A proposal to legalize sports betting in Georgia has been sent back to the state’s Senate. Senate Bill 172, introduced by State Senator Bill Cowsert in February of last year, is aiming to regulate and legalize sports wagering in the state. The bill made it to a third reading in the Senate before being postponed in August. Now, sponsors are looking to revive the bill and move forward with legal betting.
The latest version of SB 172 remains largely unchanged from its original form. The bill outlines various types of licenses with different fees for sports betting. These licenses would be overseen by the Georgia Sports Betting Commission. The proposal includes a $100,000 application fee and a $1.0 million annual fee for online sports betting providers, as well as a $500 application fee and a $1,000 annual renewal fee for physical betting locations.
In addition to retail betting, the bill also includes licenses for self-service betting terminals and platforms for offering retail sports betting on behalf of retail licensees. While there will be no limit on the number of licenses issued to operators, the commission is required to issue a minimum of six type one licenses and five type two permits.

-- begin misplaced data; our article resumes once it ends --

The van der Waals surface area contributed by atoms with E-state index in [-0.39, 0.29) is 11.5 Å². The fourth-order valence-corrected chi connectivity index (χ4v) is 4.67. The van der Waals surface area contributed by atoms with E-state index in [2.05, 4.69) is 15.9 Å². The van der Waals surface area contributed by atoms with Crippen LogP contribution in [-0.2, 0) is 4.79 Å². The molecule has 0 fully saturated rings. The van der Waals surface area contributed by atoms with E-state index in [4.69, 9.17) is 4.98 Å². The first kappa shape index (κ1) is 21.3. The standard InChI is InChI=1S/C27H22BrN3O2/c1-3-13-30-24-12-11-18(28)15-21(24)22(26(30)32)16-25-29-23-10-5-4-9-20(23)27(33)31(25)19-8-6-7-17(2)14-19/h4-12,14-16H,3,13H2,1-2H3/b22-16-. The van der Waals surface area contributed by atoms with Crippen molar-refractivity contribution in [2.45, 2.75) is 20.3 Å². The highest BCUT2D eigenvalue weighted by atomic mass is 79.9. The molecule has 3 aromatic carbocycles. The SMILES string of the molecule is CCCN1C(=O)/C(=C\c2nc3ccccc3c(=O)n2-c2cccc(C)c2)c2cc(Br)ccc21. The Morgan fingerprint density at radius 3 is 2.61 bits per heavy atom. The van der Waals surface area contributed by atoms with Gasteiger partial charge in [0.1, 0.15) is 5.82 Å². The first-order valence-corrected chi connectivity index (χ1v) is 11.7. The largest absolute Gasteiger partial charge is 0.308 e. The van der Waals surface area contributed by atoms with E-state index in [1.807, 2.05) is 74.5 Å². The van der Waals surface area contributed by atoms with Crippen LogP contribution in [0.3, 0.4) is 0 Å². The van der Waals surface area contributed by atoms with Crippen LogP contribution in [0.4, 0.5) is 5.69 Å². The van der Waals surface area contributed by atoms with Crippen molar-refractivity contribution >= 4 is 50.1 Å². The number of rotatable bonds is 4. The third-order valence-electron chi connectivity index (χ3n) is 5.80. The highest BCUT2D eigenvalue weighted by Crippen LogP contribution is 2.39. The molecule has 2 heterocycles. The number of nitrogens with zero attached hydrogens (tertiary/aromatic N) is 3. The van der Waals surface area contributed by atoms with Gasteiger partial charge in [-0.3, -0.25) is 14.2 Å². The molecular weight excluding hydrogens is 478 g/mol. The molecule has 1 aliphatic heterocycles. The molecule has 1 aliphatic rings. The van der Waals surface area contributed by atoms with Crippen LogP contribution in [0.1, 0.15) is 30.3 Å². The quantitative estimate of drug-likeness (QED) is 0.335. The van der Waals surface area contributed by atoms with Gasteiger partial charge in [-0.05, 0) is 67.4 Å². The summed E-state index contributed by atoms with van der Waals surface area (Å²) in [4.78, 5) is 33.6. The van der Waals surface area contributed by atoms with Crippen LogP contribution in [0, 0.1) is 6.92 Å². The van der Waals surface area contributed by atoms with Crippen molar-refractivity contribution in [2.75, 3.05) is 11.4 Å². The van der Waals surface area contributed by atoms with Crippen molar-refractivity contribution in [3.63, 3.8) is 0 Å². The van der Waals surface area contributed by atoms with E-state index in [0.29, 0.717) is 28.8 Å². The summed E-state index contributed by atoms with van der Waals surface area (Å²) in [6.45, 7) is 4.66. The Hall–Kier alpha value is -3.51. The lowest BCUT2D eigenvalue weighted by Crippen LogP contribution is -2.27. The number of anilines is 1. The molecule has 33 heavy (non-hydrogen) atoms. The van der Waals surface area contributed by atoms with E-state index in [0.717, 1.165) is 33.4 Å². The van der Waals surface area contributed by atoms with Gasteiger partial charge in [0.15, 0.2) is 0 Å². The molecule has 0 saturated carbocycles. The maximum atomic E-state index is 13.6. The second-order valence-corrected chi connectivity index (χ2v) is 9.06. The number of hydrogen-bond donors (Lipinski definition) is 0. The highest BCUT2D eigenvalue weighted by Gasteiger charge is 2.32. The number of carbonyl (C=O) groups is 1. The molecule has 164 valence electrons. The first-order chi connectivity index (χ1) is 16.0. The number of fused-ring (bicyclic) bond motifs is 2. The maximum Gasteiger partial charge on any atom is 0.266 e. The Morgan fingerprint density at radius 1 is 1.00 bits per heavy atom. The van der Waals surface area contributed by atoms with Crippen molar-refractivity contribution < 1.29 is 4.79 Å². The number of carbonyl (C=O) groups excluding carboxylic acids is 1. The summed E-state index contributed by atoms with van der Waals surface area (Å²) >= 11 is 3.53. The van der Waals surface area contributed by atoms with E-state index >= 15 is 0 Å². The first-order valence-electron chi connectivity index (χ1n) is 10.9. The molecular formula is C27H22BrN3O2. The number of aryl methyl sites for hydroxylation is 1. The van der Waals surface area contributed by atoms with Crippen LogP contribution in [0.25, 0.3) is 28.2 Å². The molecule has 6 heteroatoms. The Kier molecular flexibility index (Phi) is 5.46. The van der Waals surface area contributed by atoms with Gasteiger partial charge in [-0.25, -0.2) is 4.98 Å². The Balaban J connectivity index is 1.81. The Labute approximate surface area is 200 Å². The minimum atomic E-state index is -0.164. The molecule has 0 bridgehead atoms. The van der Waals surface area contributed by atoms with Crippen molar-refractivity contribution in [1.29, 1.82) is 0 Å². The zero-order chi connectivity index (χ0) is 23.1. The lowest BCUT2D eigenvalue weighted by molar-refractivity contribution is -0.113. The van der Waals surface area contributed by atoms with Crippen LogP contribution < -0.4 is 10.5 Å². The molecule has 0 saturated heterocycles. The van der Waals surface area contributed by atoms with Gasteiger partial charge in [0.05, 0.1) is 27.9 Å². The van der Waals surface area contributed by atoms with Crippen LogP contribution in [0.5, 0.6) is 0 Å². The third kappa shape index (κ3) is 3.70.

The bill also outlines penalties for licensees who violate regulations set by the Commission, including suspension or revocation of licenses, as well as fines of up to $25,000 per breach. Additionally, all licensees will be subject to paying taxes, although the specific tax rate is not yet determined. The bill proposes an annual privilege tax on adjusted gross income derived from online sports betting, ranging from 20% to 25% based on the type of bet, to be paid monthly by type one sports betting licensees.
If passed into law, the bill would come into effect on January 1, 2025. The push to legalize sports betting in Georgia demonstrates ongoing efforts to expand gambling opportunities in the state.